Martin checked on our sailboat  ‘Chuan’ – soon to be put on the selling block (with its moorage at the Oak Bay Marina)  as we cannot spend the summer in two places at the same time.   Our plan is to return to Europe for summer 2014, and to sell Chuan before we go.

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Chuan – Summer 2011 

Many people have asked us how it feels to be back. Of course it feels good to be at home in our beautiful house with our wonderful friends and family. I don’t feel so enthusiastic about being back in Victoria, BC or Canada. Having lived in the pragmatic environs of the EU, I find myself quite irritated by the ideological lens that seems to be put on everything.  In Europe they don’t just have a good idea, they act on it because it is a good idea not because it fits with their politics. The European political system of Proportional Representation (PR) seems to be more effective in actually getting things done at all levels than our ‘First-past –the-post system’,  which seems to lead to irreconcilable paralysis. This is totally the opposite of what coalition government are actually capable of  doing.  In addition, having a government created from a diverse collection of parties and policies leads to much more representational system. 

I recommend everyone watch the Danish political TV series ‘Borgen,’ which is a sort of a Danish ‘West Wing’ that demonstrates this other political system (which is not perfect either).  Borgen shows how PR works (warts and all) and highlights the challenges of being a head of state, a woman, mother, wife and career politician.  The idea of compromise and coalition seem to have left North America (and to some extent the UK) as political polarization becomes acceptable and no-one seems to rage against it (LOL). So maybe it is time to rethink our systems and values. What is more important – political ideology or getting things done and moving on. It is so bad here that the Victoria City counsel took several hours trying to determine whether or not they could order lunch, who was going to pay and who was going to bring it to them.  All of the arguments were ideologically based. This rather pathetic use of decision-makers time shows the level of paralysis inherent in the regimes. This kind of behaviour is leaving Canada so far behind the Europeans that we will never catch up economically, environmentally, technologically, socially and culturally. Canadians cannot just rely on our geographic size, natural beauty and incredible natural resources to feed us and lead us. My report card on Canada right now is “Could do better!”  We are bigger than the gifts we have in our land.  Luckily I am not alone in this position, there are people and politicians who agree with me – but they are not in power yet. (Rant over)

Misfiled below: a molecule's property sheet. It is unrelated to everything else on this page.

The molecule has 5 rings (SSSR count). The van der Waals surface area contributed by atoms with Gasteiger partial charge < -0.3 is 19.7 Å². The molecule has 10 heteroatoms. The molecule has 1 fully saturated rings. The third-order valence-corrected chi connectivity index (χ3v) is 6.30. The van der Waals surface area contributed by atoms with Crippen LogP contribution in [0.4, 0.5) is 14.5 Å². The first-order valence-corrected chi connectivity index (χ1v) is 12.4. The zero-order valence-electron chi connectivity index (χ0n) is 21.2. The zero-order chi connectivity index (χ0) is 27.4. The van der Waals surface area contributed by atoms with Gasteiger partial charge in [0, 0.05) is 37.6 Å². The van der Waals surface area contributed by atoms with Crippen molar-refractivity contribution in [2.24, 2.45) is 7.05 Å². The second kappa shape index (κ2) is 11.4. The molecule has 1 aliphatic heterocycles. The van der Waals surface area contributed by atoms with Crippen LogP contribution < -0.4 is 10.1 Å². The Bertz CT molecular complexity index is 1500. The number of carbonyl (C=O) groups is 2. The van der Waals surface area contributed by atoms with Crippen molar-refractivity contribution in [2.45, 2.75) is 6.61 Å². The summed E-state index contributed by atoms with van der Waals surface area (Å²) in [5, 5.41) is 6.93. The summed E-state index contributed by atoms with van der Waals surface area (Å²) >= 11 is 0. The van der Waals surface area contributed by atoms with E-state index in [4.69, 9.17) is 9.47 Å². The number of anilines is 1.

You will be happy to hear that my Mum (86) and Young Joan (83) are with us again. They arrived in late November and necessitated a trip to Vancouver for me (so I could also visit friends and Ikea) with the new car.  I picked them up – poor darlings were absolutely exhausted, so they spent their first night in Canada in a hotel near the airport. They have settled in for Christmas and part of the winter.  Joan is here until mid January and my Mum is staying until March 10 to get her over the worst of the winter darkness.    

Since they have arrived they have been visiting and enjoying the Christmas festivities in Victoria. The famous Butchard Gardens have a wonderful Christmas display which is on our agenda for a post Christmas treat. There have been lots of parties for Hanukah and Solstice. We also had our annual Christmas party here and saw more friends we have not seen for a couple of years.  We are thoroughly enjoying our Christmas season here and at the same time we remember our amazing Christmas in Germany last year.  For me one of the most important functions of the Christmas season is the creation of memories and marking of our lives with year-end events.

So to all our readers over the world, please accept our  best wishes for a wonderful Yule season and all the best for the New Year 2014. This is our wish and blessing to all of you for 2014:

May nothing ever harm you

May love be yours to give and take

May nothing ever alarm you

May wealth be yours to make

May your health be good and your mind be strong

May your friendships be the best

May your heart be pure and your life be long

Dear friend may you be blessed

As many of you know we originally had planned only two summers on Skookum but we decided to keep her for at least another year and we will be back on her in May to set out from Friesland to Amsterdam, Brussels, Paris and points south.